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Originally published January 15 2014

Federal government's empty nuclear promises cost taxpayers $38 billion

by J. D. Heyes

(NaturalNews) Unfortunately, because the federal government takes in so much of our money and is so large, it is not uncommon to hear about cases of waste, fraud and abuse. Hell, duplication of services alone costs taxpayers at least $100 billion annually.

Now, according to Politico, Uncle Sam has wasted $38 billion - and probably more - on storing the nuclear waste generated by the country's 100 or so nuclear plants:

That's just the lowball estimate for how much taxpayers will wind up spending because of the government's decades of dithering about how to handle the radioactive leftovers sitting at dozens of sites in 38 states. The final price will be higher unless the government starts collecting the waste by 2020, which almost nobody who tracks the issue expects.

The online political site reported that the first $15 billion in expenditures came as part of a controversial nuclear waste repository at Yucca Mountain in Nevada. That project was being pursued until the Obama administration scrapped it.

Now, the additional $23 billion is tied to the Energy Department's estimate of the damages that taxpayers will have to pay to nuclear power plants and facilities, who - for the past three decades - have paid a fee to the department on the promise that the federal government would start collecting their waste in 1998.

Billions wasted, billions more likely to be

Industry officials say the figure is closer to $50 billion, which ups the total amount to around $65 billion, when you count the money wasted at the Yucca storage site.

For the record, a divided Nuclear Regulatory Commission eventually agreed to allow the Obama administration to close the site in 2011, citing "budgetary limitations" - which simply meant that Obama's Energy Department declined to seek additional funding to keep the site in development.

More from Politico on this wasteful government boondoggle:

The cost of the refunds is little known to the public, but it's such a huge liability that DOE tracks the figure closely. The government is still fighting the utilities' claims in court, but utilities have been racking up a string of wins.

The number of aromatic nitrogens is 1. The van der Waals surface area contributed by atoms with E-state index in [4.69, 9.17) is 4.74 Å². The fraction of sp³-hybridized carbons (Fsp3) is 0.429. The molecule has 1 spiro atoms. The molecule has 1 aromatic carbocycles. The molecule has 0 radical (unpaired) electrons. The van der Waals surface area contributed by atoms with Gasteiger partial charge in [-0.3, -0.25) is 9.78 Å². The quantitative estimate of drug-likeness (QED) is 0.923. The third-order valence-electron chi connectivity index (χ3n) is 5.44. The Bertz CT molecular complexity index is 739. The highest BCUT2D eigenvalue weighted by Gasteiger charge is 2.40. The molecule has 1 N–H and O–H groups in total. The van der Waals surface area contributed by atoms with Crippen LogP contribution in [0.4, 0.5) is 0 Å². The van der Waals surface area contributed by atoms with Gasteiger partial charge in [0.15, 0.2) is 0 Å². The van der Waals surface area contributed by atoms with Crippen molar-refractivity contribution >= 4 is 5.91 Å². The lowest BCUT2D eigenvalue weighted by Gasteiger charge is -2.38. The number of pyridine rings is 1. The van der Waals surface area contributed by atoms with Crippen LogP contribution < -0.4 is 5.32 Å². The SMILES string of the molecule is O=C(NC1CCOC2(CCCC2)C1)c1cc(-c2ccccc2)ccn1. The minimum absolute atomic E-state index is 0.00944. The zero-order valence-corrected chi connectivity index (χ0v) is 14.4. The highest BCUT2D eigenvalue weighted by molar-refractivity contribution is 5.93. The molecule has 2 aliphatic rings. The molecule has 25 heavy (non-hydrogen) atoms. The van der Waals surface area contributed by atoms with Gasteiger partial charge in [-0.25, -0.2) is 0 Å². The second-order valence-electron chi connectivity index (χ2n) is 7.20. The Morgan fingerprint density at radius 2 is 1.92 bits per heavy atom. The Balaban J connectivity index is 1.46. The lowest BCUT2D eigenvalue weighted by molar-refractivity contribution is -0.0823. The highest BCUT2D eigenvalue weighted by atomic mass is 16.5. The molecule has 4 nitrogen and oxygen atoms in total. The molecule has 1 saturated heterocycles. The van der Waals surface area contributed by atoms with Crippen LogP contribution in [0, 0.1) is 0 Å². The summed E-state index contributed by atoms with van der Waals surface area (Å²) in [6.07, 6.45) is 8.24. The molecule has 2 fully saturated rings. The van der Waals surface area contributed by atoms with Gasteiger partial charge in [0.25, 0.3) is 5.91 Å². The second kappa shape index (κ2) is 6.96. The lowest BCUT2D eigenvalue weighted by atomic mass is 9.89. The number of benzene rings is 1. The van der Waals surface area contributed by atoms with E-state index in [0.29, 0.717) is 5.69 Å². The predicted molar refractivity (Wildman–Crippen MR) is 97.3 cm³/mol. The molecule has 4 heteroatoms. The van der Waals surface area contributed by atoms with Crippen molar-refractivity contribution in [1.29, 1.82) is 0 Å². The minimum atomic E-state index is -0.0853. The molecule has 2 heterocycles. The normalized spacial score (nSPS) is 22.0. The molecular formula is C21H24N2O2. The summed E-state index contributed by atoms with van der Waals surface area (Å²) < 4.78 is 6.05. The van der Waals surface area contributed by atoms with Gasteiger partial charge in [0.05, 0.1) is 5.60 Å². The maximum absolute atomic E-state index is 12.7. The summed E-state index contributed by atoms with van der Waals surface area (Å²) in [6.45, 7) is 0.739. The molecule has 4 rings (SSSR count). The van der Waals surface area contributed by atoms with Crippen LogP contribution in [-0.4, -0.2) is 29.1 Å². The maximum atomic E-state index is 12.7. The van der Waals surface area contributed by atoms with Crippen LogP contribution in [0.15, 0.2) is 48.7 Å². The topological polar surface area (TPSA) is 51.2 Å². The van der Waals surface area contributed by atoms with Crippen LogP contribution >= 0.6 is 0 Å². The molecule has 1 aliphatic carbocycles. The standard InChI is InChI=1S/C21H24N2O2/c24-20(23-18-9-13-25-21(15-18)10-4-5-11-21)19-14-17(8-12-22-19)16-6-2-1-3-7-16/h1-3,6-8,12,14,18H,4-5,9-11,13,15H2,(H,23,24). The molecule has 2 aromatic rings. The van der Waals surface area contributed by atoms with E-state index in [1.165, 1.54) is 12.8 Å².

The costs of inaction don't just include dollars. The lack of a final resting place for the waste means that each nuclear plant has to stockpile its own. Thousands of tons of waste are stranded at sites around the country, including at plants that have shut down.

Years ago, critics of the Yucca storage facility fretted that transporting nuclear waste (by rail, largely) was unsafe. But what is more unsafe, moving the nation's nuclear waste to a central location or storing it at nearly 100 sites around the country?

"I'm trying to think of some fancy words, but at the end of the day it's just a massive consumer rip-off," Greg White, a regulator on the Michigan Public Service Commission who also heads the nuclear waste panel for the National Association of Regulatory Utility Commissioners, told Politico.

Salo Zelermyer, a former George W. Bush-era Energy Department attorney who works at the law firm Bracewell & Giuliani, observed that the waste program clearly had "broken down." Worse, he said the government has made "no discernible progress towards its commitments."

Obama Energy Secretary Ernest Moniz is also frustrated. Last month, he called the system of storing nuclear waste at reactor sites "politically unsustainable."

"For nuclear energy to be competitive here in the U.S. and ensure its safety and security abroad, we have to address the problem of disposition of used nuclear fuel and high-level waste," Moniz observed during a panel discussion at an American Nuclear Society meeting.

But like others within the administration, Moniz still maintains that the Yucca Mountain site is not "a workable option":

Congress chose the Nevada site in 1987 as the country's sole permanent nuclear repository, but it continues to draw fierce opposition from many of the state's residents and elected officials. One of its most powerful opponents is Senate Majority Leader Harry Reid (D-Nev.), who blocked funding for the project and pushed the Obama administration to kill it - something DOE did in 2010.

Court says closure of Yucca Mountain illegal

Meanwhile, Reid really doesn't have a solution for the problem, other than NIMBY - Not In My Back Yard.

Now, after wasting scores of billions and letting the problem fester for decades, the administration's answer is to simply start over and find a new site that will be acceptable to other lawmakers, other residents, in some other state.

The latest plan, by the way, calls for opening a repository - in 2048, "although the department would try to open a temporary storage site by 2021."

Worse, despite its near-constant construction, the Yucca Mountain site would not be finished until 2027, even if the government were to revive it immediately.

A side note: A U.S. appeals court has ruled that the administration's closure of Yucca Mountain was illegal. See that report here.


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